Watershed Hydrology (Graduate)
This course is designed to enable the students to learn the fundamental laws of surface water hydrology and how to apply these laws in hydrologic design and analysis. Theory, observation and modeling of physical processes in the land phase of the hydrologic cycle are covered. Processes considered include atmospheric radiation, water balance, surface energy balance, precipitation, infiltration, streamflow generation, evapotranspiration, snow melt. Topics of hydrograph analysis, flow routing, and remote sensing are discussed.
Climate Change, Water Resources and Sustainability (Graduate)
Understanding the notion of climate change from different angles. Discussion on different types of downscaling methods as required for impact assessment. The climate change impacts on various hydrologic and water resources issues are discussed including extreme events, flood, drought, reservoir operation. Invited speakers will present the latest findings related to climate change given their expertise.
Remote Sensing and Modeling (Graduate)
Fundamentals of Remote Sensing, active/passive sensors and earth system observations are covered. Radar, Lidar, SAR, geostationary and polar orbiting satellites developed by different space agencies with different applications including measurement of precipitation, vegetation, soil moisture, snow, terrestrial water storages and water bodies are discussed in detail with several lab exercises. The use of remote sensing and data assimilation in improving the hydroclimate simulation/forecasting is covered.
Uncertainty and Risk Analysis in Environmental Systems (Graduate)
The objective of this course is to give students a working knowledge of statistical and probabilistic approaches and implications of risk and reliability analysis in environmental and water resources systems. In this course we will cover the terminology, methodology and statistics to do these. Detailed discussions on parametric and non-parameteric approaches for dealing with uncertainty and risk under nonstationarity will be provided. Attention will be given to the assumptions and limitations of the methods and the appropriate interpretation of random or uncertain data. Variety of methods in intelligent hydrologic and environmental data analysis will be discussed.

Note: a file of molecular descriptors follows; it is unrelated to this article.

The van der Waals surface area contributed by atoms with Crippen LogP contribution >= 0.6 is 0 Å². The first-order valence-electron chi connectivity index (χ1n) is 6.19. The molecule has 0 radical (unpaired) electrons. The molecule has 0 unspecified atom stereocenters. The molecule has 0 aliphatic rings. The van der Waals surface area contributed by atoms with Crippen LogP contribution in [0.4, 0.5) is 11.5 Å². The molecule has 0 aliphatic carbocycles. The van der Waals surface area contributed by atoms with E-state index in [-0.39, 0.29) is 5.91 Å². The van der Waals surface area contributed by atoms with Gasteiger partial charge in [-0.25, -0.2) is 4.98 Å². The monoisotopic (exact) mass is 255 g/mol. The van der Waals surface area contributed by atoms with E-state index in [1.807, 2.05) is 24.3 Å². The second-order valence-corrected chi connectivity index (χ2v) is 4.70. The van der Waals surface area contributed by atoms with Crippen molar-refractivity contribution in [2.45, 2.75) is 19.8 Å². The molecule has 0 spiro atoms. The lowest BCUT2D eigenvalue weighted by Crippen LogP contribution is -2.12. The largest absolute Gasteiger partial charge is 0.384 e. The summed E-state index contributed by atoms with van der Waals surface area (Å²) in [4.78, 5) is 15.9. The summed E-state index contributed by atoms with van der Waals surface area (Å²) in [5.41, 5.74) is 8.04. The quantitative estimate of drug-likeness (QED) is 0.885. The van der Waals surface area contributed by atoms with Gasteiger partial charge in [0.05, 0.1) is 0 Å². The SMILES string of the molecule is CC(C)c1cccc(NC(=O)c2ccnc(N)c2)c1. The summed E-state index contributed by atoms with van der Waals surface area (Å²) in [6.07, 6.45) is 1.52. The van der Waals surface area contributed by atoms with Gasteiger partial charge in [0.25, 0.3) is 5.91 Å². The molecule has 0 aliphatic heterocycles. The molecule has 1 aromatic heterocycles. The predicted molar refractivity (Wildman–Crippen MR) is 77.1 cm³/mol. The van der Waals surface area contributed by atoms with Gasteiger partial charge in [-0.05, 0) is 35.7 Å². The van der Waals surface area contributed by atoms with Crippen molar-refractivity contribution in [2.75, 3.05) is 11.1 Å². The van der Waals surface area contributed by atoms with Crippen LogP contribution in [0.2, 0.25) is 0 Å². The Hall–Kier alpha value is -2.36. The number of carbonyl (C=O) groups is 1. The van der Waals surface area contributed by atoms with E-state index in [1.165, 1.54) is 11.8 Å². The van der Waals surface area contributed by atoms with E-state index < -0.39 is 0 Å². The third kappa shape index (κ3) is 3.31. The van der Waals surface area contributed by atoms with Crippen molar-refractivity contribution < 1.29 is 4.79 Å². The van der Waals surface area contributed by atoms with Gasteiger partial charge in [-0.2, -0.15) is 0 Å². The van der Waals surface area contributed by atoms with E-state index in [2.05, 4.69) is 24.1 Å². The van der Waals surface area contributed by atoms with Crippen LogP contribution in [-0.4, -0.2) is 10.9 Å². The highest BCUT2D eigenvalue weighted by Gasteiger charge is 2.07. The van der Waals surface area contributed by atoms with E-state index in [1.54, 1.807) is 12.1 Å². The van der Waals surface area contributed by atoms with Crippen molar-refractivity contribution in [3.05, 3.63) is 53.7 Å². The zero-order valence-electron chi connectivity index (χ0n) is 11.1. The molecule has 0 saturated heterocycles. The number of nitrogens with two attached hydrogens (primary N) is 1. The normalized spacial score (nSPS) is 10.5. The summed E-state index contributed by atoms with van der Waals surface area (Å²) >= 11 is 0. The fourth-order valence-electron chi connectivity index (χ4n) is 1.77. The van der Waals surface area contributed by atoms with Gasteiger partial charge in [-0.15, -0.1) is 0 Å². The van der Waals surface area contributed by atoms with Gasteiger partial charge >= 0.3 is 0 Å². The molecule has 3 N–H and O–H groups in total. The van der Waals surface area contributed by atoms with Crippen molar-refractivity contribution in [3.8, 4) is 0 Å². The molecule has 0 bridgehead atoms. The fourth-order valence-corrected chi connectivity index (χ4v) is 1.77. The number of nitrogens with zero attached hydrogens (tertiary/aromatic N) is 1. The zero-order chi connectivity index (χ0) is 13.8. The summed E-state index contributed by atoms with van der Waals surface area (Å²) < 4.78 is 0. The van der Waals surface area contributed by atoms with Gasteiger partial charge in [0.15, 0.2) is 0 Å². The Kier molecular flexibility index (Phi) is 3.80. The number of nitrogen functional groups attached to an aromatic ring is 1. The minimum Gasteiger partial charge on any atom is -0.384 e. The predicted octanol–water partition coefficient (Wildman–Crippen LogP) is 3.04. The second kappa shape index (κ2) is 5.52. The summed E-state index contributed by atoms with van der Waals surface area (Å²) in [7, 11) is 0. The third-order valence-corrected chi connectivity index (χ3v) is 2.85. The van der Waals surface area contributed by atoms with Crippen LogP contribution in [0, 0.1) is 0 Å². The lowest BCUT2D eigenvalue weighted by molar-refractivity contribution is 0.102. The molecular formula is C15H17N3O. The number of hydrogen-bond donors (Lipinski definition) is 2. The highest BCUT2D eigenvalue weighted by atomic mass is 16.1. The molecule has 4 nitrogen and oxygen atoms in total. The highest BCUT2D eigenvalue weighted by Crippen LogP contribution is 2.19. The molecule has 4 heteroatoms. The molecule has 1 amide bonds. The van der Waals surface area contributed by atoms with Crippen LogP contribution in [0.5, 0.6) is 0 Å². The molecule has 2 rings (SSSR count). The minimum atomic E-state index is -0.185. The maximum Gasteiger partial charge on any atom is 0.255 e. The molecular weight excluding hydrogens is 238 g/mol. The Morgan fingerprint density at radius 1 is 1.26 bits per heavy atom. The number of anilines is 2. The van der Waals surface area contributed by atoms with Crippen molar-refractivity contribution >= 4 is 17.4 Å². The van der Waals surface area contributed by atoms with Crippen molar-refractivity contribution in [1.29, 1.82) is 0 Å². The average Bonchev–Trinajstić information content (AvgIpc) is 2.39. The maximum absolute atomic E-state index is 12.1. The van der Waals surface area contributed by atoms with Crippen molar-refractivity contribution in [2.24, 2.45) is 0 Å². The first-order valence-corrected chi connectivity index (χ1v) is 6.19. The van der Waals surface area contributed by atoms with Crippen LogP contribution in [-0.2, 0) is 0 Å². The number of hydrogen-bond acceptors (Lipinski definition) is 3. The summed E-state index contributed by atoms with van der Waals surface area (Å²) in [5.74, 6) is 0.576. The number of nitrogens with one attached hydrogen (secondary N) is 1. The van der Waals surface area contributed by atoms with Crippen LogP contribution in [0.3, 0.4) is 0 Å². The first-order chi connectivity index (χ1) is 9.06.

Computer Modeling in Water Resources Engineering (Graduate)
This course is designed to introduce students to hydrologic and hydraulic analysis and design using few widely used tools and softwares in water resources engineering practice. The goals of this course are multifold: 1) to develop an understanding of how Geographic Information System (GIS) can be used as a tool to process watershed and spatial hydrologic data sets beneficial in water resources system modeling and design 2) to conduct hydraulic modeling and analysis, water surface profile analysis in artificial and natural channels, and implications in design of hydraulic structures using United States Army Corps of Engineers Hydrologic Engineering Center software for River Analysis System. The course is built on several hands on lab exercises and assignments for deeper understanding of the material.
Advanced Methods in Hydrosystems Analysis (Graduate)
Given the various sources of uncertainties in hydrosystems simulation, using stochastic methods to model and analyze such systems is necessary. These methods are often used in the description and analysis of hydrologic/water resources processes and the resulting stochastic models may be used for simulation and forecasting. This course will cover hydrologic modeling and analysis, inverse modeling and emerging stochastic methods in water resources system analysis. We elaborate on how to quantify and reduce the uncertainties in hydrosystems modeling. Students will learn and develop a deep understanding of the methods and tools for hydrologic model building, automatic calibration, ensemble/probabilistic inference, and deterministic and probabilistic model validation. We put special emphasis on state-of-the art data assimilation methods with applications, which have been receiving great attention in research and practice in various earth system science.
Fluid Mechanics and Lab (Undergraduate)
Properties of fluid; fluid statics; fluid dynamics; control volume and Reynolds transport theorem; conservation of mass, momentum and energy; differential analysis; rotational and irrotational flows, non-viscous and viscous flows, Navier Stokes equations. 3 units Lecture and 1 unit laboratory.
Engineering Hydraulics and Lab (Undergraduate)
Application of the principles of fluid mechanics to flow in closed conduits, turbomachinary and open channels. Topics include flow resistance, laminar and turbulent flow and introduction to boundary layer theory; flow in pressurized closed conduits including pipes in series and parallel; turbomachinary including pump systems and turbines; uniform and non-uniform flow in open channels, gradually and rapid varied flow; dimensional analysis and similitude. 3 units Lecture and 1 unit laboratory